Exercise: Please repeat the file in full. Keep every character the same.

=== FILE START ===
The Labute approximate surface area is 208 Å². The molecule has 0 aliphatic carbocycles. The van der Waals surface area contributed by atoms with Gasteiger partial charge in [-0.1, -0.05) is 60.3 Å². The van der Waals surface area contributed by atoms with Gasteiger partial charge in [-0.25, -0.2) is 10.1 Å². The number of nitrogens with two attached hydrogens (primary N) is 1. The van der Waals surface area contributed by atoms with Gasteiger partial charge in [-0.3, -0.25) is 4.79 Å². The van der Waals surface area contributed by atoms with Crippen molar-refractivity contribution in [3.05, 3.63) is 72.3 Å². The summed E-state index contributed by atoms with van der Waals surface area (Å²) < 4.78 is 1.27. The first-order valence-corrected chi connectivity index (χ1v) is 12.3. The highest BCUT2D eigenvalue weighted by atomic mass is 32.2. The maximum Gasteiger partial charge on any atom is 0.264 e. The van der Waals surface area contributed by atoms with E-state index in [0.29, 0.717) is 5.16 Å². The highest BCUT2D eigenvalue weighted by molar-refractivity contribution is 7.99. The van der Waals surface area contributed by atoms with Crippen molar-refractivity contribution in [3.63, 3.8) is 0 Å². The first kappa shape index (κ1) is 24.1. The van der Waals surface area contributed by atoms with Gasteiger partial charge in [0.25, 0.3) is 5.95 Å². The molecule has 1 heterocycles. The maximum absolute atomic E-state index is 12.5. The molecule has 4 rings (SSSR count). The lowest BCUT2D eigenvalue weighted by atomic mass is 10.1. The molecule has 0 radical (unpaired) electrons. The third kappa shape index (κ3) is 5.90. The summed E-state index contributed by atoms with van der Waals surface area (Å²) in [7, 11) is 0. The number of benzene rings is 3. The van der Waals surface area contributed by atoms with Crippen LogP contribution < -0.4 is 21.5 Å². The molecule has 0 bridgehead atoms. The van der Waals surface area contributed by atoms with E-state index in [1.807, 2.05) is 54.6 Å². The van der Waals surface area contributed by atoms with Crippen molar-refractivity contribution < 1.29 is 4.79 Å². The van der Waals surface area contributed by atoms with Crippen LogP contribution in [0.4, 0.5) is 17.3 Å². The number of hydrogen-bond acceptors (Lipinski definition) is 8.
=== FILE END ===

The Labute approximate surface area is 208 Å². The molecule has 0 aliphatic carbocycles. The van der Waals surface area contributed by atoms with Gasteiger partial charge in [-0.1, -0.05) is 60.3 Å². The van der Waals surface area contributed by atoms with Gasteiger partial charge in [-0.25, -0.2) is 10.1 Å². The number of nitrogens with two attached hydrogens (primary N) is 1. The van der Waals surface area contributed by atoms with Gasteiger partial charge in [-0.3, -0.25) is 4.79 Å². The van der Waals surface area contributed by atoms with Crippen molar-refractivity contribution in [3.05, 3.63) is 72.3 Å². The summed E-state index contributed by atoms with van der Waals surface area (Å²) < 4.78 is 1.27. The first-order valence-corrected chi connectivity index (χ1v) is 12.3. The highest BCUT2D eigenvalue weighted by atomic mass is 32.2. The maximum Gasteiger partial charge on any atom is 0.264 e. The van der Waals surface area contributed by atoms with E-state index in [0.29, 0.717) is 5.16 Å². The highest BCUT2D eigenvalue weighted by molar-refractivity contribution is 7.99. The van der Waals surface area contributed by atoms with Crippen molar-refractivity contribution in [3.63, 3.8) is 0 Å². The first kappa shape index (κ1) is 24.1. The van der Waals surface area contributed by atoms with Gasteiger partial charge in [0.25, 0.3) is 5.95 Å². The molecule has 1 heterocycles. The maximum absolute atomic E-state index is 12.5. The molecule has 4 rings (SSSR count). The lowest BCUT2D eigenvalue weighted by atomic mass is 10.1. The molecule has 0 radical (unpaired) electrons. The third kappa shape index (κ3) is 5.90. The summed E-state index contributed by atoms with van der Waals surface area (Å²) in [7, 11) is 0. The number of benzene rings is 3. The van der Waals surface area contributed by atoms with Crippen LogP contribution < -0.4 is 21.5 Å². The molecule has 0 bridgehead atoms. The van der Waals surface area contributed by atoms with E-state index in [1.807, 2.05) is 54.6 Å². The van der Waals surface area contributed by atoms with Crippen molar-refractivity contribution < 1.29 is 4.79 Å². The van der Waals surface area contributed by atoms with Crippen LogP contribution in [0.4, 0.5) is 17.3 Å². The number of hydrogen-bond acceptors (Lipinski definition) is 8.